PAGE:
Chicago Mercantile Exchange lean hog futures tumbled to an 11-month low in a bear-spreading selloff linked to big U.S. hog supplies and declines in cash markets, traders said.
Live cattle futures also eased on spreading and worries beef packers might be hesitant to pay higher prices for cattle when supplies were abundant.
The U.S. hog herd was nearly record-large and pork packers were able to buy what they needed without bidding aggressively for the animals.
Hogs in the top cash market of Iowa and southern Minnesota fell $1.11 to an average of $55.88 per cwt, according to the U.S. Department of Agriculture. The CME’s index of the cash hog market fell to a four-month low.
“It’s tough to find anything supportive for hogs, at least in the near term,” said Steiner Consulting Group analyst Altin Kalo. “The cash market keeps coming down and that’s what people are focused on.”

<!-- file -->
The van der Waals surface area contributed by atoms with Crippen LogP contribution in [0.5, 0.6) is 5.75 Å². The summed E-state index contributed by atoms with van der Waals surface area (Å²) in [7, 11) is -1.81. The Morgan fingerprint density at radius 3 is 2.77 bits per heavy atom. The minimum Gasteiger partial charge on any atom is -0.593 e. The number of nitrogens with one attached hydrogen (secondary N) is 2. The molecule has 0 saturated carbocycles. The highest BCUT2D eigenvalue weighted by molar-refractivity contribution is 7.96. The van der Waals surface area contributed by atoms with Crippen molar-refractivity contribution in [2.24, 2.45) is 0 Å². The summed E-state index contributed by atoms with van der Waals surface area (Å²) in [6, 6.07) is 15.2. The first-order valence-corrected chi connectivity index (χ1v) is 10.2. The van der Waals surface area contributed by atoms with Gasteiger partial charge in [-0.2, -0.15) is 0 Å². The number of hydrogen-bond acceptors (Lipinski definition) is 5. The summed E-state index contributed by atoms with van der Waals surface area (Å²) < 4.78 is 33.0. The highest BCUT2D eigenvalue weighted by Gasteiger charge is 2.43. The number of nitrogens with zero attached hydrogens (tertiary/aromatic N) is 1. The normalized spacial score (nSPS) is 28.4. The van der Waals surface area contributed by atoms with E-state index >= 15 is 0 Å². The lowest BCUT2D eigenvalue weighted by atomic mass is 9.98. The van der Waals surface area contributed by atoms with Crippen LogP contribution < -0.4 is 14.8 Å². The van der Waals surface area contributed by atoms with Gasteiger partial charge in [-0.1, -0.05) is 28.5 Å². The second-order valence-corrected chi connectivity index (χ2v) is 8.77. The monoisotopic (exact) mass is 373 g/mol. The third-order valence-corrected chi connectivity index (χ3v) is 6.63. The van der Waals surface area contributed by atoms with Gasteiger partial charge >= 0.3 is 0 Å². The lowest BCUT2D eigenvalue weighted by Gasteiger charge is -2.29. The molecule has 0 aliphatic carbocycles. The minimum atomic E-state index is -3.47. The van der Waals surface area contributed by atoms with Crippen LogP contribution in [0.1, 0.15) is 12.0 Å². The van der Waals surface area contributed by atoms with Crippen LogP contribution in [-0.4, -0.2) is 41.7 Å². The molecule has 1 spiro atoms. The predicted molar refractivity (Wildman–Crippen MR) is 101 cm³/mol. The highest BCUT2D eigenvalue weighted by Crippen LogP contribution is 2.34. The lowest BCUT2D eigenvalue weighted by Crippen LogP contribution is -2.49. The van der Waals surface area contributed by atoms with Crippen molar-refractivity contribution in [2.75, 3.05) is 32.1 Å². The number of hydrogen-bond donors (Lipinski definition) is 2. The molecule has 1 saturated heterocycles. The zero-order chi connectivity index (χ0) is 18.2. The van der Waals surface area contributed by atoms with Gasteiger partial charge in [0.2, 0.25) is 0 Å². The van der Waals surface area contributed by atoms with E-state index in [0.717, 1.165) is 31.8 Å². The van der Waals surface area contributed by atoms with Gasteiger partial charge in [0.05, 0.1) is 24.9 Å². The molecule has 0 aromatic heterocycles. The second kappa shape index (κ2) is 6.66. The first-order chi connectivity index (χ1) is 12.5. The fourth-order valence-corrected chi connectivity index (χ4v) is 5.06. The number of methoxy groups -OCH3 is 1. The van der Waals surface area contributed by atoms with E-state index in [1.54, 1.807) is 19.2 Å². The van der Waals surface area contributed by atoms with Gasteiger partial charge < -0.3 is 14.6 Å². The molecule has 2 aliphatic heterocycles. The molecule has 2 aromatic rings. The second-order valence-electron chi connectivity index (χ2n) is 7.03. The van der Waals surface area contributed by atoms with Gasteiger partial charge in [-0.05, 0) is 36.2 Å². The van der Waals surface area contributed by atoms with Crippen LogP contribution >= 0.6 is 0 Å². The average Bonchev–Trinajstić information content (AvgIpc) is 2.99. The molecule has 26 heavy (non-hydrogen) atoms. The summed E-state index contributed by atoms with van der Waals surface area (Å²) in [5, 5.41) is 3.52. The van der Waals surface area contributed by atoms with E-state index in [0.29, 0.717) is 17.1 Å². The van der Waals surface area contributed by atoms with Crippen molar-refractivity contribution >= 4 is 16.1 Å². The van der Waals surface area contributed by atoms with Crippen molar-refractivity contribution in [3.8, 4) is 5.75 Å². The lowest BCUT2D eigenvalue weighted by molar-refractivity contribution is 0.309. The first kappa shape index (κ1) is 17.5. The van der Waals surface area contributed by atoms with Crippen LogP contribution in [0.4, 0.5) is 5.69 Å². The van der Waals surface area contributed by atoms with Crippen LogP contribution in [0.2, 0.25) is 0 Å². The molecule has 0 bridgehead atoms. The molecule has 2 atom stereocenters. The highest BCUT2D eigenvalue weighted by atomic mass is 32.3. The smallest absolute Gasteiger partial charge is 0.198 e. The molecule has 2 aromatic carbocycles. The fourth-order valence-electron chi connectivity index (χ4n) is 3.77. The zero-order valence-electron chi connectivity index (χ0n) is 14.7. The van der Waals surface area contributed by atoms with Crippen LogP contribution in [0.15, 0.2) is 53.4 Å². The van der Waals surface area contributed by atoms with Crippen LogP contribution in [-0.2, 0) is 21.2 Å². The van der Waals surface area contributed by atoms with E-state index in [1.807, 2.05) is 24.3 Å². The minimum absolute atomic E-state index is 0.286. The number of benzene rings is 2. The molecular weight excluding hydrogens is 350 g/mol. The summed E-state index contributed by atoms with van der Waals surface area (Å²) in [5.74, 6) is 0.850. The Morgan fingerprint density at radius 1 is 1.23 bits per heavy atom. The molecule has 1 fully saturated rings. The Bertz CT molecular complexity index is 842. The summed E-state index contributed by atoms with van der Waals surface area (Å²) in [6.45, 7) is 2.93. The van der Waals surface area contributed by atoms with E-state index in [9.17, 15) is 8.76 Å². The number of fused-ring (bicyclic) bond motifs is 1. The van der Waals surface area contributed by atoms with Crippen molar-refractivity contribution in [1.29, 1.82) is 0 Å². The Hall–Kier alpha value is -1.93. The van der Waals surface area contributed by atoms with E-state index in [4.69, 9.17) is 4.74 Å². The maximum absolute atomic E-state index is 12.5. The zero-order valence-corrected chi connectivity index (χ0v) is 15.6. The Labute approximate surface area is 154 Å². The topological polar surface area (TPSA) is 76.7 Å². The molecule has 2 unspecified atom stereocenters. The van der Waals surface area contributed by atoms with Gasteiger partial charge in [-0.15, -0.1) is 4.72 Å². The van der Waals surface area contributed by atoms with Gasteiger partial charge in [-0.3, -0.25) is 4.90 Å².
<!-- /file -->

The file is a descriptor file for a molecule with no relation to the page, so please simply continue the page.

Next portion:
CME October lean hogs settled 2.125 cents lower at 59.450 cents per pound, a decline of more than 3 percent. The contract finished just above its session low of 59.225 cents, which was its lowest level since Oct. 3, 2016.
Tuesday was the third of the five-day roll for investors tracking the Standard & Poor’s Goldman Sacks Commodity Index , in which traders rolled out of October and into December contracts.
CME October live cattle futures were down 0.925 cent at 106.275 cents per pound and December cattle was down 1.325 cents at 111.550 cents.
“There isn’t a push on the packer side to go out and chase cattle. Until that changes, the cattle market will bob around,” Kalo said.
CME October feeder cattle futures were down 0.200 cent at 149.150 cents per pound, easing slightly after reaching a roughly one-month high of 149.875 cents.
USDA in a monthly supply and demand report reduced its 2017 U.S. beef production estimate to 26.63 billion pounds, from 26.77 billion pounds in August. U.S. pork production was estimated at 25.86 billion pounds this year, up from a forecast of 25.82 billion pounds last month.